Australia, Western Australia, Supreme Court Probate Records Index (FamilySearch Historical Records)
|Access the Records|
|This article describes a collection of records scheduled to become available at FamilySearch.org.|
|Western Australia, Australia|
|Flag of Australia|
|Location of Western Australia, Australia|
|Record Type||Supreme Court Probate|
|Supreme Court of Western Australia|
What is in This Collection?
These cards index the probate records from the Supreme Court of Western Australia and cover the years from 1832 to 1989.
The original index is located in the State Archives in Perth, Australia. The Australia, Western Australia Probate Records Index contains a set of index cards arranged alphabetically by surname.
The indexed cards identify the deceased individual by name. Also included on the card are the date and place of death and names and description of executors or administrators. The most important key to the card is the registry number for the specific will, it is usually a number over the year of death in the right hand corner. This may also reference a book and page number. Either number is needed to access a will.
Probate Index Cards contain:
- The name of the deceased person
- Date of death
- Place of death
- Names and residence of executors or administrators (Those people who are responsible for the probate)
How Do I Search the Collection?
When Searching it is helpful to know the following:
- Name of your ancestor
- An approximate year of death
- Other family members who may be listed as heirs in the probate
To search by image:
⇒Select "Browse through images" on the initial collection page
⇒Select the appropriate “Surname Range” which takes you to the images
Be sure and look for different spellings for the surname as you search the probate cards. Compare each card with the information you have about your family to determine which card is correct.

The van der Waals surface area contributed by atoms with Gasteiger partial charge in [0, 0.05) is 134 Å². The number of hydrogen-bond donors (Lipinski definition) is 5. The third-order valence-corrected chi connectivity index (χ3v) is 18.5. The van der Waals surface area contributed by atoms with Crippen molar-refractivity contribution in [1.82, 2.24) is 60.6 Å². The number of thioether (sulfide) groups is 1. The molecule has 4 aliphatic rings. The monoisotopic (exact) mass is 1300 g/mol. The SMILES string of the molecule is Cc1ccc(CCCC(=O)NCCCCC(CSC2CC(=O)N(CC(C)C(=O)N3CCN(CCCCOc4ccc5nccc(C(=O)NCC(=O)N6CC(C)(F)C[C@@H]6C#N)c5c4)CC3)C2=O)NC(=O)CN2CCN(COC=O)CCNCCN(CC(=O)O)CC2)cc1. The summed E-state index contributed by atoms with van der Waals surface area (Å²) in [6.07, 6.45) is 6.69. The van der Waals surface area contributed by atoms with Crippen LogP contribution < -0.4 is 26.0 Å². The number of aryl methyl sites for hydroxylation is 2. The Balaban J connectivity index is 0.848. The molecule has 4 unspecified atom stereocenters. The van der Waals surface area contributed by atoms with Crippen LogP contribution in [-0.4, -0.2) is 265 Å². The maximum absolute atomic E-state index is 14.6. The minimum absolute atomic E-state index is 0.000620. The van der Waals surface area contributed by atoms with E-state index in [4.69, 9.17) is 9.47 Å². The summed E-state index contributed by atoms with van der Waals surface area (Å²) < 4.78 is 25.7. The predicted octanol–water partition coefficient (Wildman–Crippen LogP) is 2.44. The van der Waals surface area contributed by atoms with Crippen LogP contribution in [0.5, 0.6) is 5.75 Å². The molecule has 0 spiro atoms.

What Do I Do Next?
When you have located your ancestor’s probate record, carefully evaluate each piece of information given. Download a copy of the record, or extract the genealogical information needed. These pieces of information may give you new biographical details. Add this new information to your records of each family. The information may also lead you to other records about your ancestors.
Tips to Keep in Mind
- Use the date of the will to estimate the time of your ancestor’s death
- Heirs listed on your ancestor’s probate by a different surname may be relatives
- A will does not necessarily list all of your ancestor’s children or family members
- An “administrator” is a person appointed by the court to administer the estate when there was no will
- An “executor” is a person appointed by the deceased individual to execute the terms of the will
- Not all individuals left a will. A court may have divided the property or the individual may have had nothing to leave behind
How Can I Contribute to the FamilySearch Wiki?
| We welcome user additions to FamilySearch Historical Records wiki articles. We are looking for additional information that will help readers understand the topic and better use the available records. We also need translations for collection titles and images in articles about records written in languages other than English. For specific needs, please visit WikiProject FamilySearch Records. |
Please follow these guidelines as you make changes. Thank you for any contributions you may provide.
Citing This Collection
Citations help you keep track of places you have searched and sources you have found. Identifying your sources helps others find the records you used.
- "Australia, Western Australia, Supreme Court Probate Records Index, 1832-1989." Images. FamilySearch.http://FamilySearch.org: accessed 2017. Citing Supreme Court of Western Australia, Perth.